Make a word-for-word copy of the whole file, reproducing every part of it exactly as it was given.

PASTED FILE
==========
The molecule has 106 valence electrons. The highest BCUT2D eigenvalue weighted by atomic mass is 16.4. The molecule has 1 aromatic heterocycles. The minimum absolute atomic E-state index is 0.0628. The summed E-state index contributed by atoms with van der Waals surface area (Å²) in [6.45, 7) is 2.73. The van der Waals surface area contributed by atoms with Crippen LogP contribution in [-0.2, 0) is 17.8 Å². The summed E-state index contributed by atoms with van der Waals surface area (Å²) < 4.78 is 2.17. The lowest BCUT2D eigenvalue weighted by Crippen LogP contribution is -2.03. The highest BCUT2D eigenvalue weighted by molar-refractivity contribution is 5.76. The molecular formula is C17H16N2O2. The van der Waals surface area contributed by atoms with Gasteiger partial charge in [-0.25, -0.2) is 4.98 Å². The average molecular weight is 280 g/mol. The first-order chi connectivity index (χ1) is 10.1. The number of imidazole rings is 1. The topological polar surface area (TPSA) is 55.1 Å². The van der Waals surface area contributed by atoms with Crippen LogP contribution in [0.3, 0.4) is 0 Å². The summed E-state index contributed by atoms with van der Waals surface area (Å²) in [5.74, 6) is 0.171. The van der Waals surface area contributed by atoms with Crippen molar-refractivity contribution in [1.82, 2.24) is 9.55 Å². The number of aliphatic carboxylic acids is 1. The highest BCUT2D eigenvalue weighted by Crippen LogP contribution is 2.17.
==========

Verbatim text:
The molecule has 106 valence electrons. The highest BCUT2D eigenvalue weighted by atomic mass is 16.4. The molecule has 1 aromatic heterocycles. The minimum absolute atomic E-state index is 0.0628. The summed E-state index contributed by atoms with van der Waals surface area (Å²) in [6.45, 7) is 2.73. The van der Waals surface area contributed by atoms with Crippen LogP contribution in [-0.2, 0) is 17.8 Å². The summed E-state index contributed by atoms with van der Waals surface area (Å²) < 4.78 is 2.17. The lowest BCUT2D eigenvalue weighted by Crippen LogP contribution is -2.03. The highest BCUT2D eigenvalue weighted by molar-refractivity contribution is 5.76. The molecular formula is C17H16N2O2. The van der Waals surface area contributed by atoms with Gasteiger partial charge in [-0.25, -0.2) is 4.98 Å². The average molecular weight is 280 g/mol. The first-order chi connectivity index (χ1) is 10.1. The number of imidazole rings is 1. The topological polar surface area (TPSA) is 55.1 Å². The van der Waals surface area contributed by atoms with Crippen LogP contribution in [0.3, 0.4) is 0 Å². The summed E-state index contributed by atoms with van der Waals surface area (Å²) in [5.74, 6) is 0.171. The van der Waals surface area contributed by atoms with Crippen molar-refractivity contribution in [1.82, 2.24) is 9.55 Å². The number of aliphatic carboxylic acids is 1. The highest BCUT2D eigenvalue weighted by Crippen LogP contribution is 2.17.